This efficiency originates from the ability a DAB network has in broadcasting more channels per transmitter/network. One network can broadcast 6–10 channels (with MP2 audio codec) or 10–18 channels (with HE AAC codec). Hence, it is thought that the replacement of FM-radios and FM-transmitters with new DAB-radios and DAB-transmitters will not cost any more compared with new FM facilities. It is also argued that the power consumption will be lower for stations transmitted on a single DAB multiplex compared with individual analog transmitters.
Once applied, one operator has claimed that DAB transmission is as low as one-nineteenth of the cost of FM transmission.
Disadvantages of DAB
The reception quality during the early stage of deployment of DAB was poor even for people who live well within the coverage area. The reason for this is that DAB uses weak error correction coding, so that when there are a lot of errors with the received data not enough of the errors can be corrected and a "bubbling mud" sound occurs. In some cases a complete loss of signal can happen. This situation has been improved upon in the newer DAB+ version that uses stronger error correction coding and as additional transmitters are built.
As with other digital systems, when the signal is weak or suffers severe interference, it will not work at all. DAB reception may also be a problem for receivers when the wanted signal is adjacent to a stronger one. This was a particular issue for early and low cost receivers.
A common complaint by listeners is that broadcasters 'squeeze in' more stations per ensemble than recommended  by:
- Minimizing the bit-rate, to the lowest level of sound-quality that listeners are willing to tolerate, such as 112 kbit/s for stereo and even 48 kbit/s for mono speech radio (LBC 1152 and the Voice of Russia are examples).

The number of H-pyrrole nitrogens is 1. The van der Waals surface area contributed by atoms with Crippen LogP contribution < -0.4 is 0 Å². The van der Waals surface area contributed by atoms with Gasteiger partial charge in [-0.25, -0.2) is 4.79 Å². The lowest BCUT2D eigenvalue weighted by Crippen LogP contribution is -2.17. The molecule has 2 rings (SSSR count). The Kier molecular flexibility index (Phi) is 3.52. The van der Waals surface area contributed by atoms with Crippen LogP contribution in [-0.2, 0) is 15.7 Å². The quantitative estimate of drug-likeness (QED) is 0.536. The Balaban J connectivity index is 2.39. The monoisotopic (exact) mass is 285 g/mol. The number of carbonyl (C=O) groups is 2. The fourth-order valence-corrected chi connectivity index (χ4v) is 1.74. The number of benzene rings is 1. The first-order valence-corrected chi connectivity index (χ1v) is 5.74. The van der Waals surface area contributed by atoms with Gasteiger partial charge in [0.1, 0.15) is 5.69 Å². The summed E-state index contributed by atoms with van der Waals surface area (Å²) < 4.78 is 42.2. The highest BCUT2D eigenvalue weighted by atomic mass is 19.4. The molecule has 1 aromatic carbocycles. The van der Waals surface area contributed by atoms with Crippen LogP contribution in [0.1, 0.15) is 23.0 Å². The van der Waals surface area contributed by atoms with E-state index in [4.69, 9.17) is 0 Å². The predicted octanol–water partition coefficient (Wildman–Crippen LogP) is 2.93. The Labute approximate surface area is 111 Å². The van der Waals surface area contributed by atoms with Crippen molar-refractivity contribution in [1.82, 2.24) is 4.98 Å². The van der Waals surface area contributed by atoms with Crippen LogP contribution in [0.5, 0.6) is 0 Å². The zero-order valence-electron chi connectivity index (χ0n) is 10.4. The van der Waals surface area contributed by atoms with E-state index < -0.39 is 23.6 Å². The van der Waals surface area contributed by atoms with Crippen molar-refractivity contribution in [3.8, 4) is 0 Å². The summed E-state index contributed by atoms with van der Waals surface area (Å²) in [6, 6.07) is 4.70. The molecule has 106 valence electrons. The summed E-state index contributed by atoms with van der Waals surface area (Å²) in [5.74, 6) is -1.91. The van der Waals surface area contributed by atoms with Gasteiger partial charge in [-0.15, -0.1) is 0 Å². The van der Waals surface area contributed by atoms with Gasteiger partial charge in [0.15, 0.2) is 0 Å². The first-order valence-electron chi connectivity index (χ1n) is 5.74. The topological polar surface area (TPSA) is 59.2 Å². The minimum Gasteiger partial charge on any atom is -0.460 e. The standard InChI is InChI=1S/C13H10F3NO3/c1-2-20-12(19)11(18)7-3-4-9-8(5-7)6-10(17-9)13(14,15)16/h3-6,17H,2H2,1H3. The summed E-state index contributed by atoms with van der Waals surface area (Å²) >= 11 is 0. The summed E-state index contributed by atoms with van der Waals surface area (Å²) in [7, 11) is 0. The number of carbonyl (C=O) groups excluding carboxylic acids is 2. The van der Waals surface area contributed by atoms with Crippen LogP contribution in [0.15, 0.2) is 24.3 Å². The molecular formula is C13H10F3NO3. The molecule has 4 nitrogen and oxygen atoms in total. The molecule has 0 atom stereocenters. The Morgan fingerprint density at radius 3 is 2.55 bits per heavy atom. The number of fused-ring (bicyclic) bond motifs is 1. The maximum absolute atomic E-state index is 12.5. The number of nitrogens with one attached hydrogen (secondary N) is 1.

- Having few digital channels broadcasting in stereo.
The nature of a single-frequency network (SFN) is such that the transmitters in a network must broadcast the same signal at the same time. To achieve synchronization, the broadcaster must counter any differences in propagation time incurred by the different methods and distances involved in carrying the signal from the multiplexer to the different transmitters. This is done by applying a delay to the incoming signal at the transmitter based on a timestamp generated at the multiplexer, created taking into account the maximum likely propagation time, with a generous added margin for safety. Delays in the audio encoder and the receiver due to digital processing (e.g. deinterleaving) add to the overall delay perceived by the listener. The signal is delayed, usually by around 1 to 4 seconds and can be considerably longer for DAB+. This has disadvantages:
- DAB radios are out of step with live events, so the experience of listening to live commentaries on events being watched is impaired;
- Listeners using a combination of analogue (AM or FM) and DAB radios (e.g. in different rooms of a house) will hear a mixture when both receivers are within earshot.
Time signals, on the contrary, are not a problem in a well-defined network with a fixed delay. The DAB multiplexer adds the proper offset to the distributed time information. The time information is also independent from the (possibly varying) audio decoding delay in receivers since the time is not embedded inside the audio frames. This means that built in clocks in receivers can be precisely correct.
DAB can provide savings for networks of several stations. The original development of DAB was driven by national network operators with a number of channels to transmit from multiple sites. However, for individual stations such as small community or local stations which traditionally operate their own FM transmitter on their own building the cost of DAB transmission will be much higher than analog. Operating a DAB transmitter for a single station is not an efficient use of spectrum or power. With that said, this can be solved to some degree by combining multiple local stations in one DAB/DAB+ mux, similar to what is done on DVB-T/DVB-T2 with local TV stations.
Although FM coverage still exceeds DAB coverage in most countries implementing any kind of DAB services, a number of countries moving to digital switchover have undergone significant DAB network rollouts; as of December 2019[update], the following coverages were given by WorldDAB: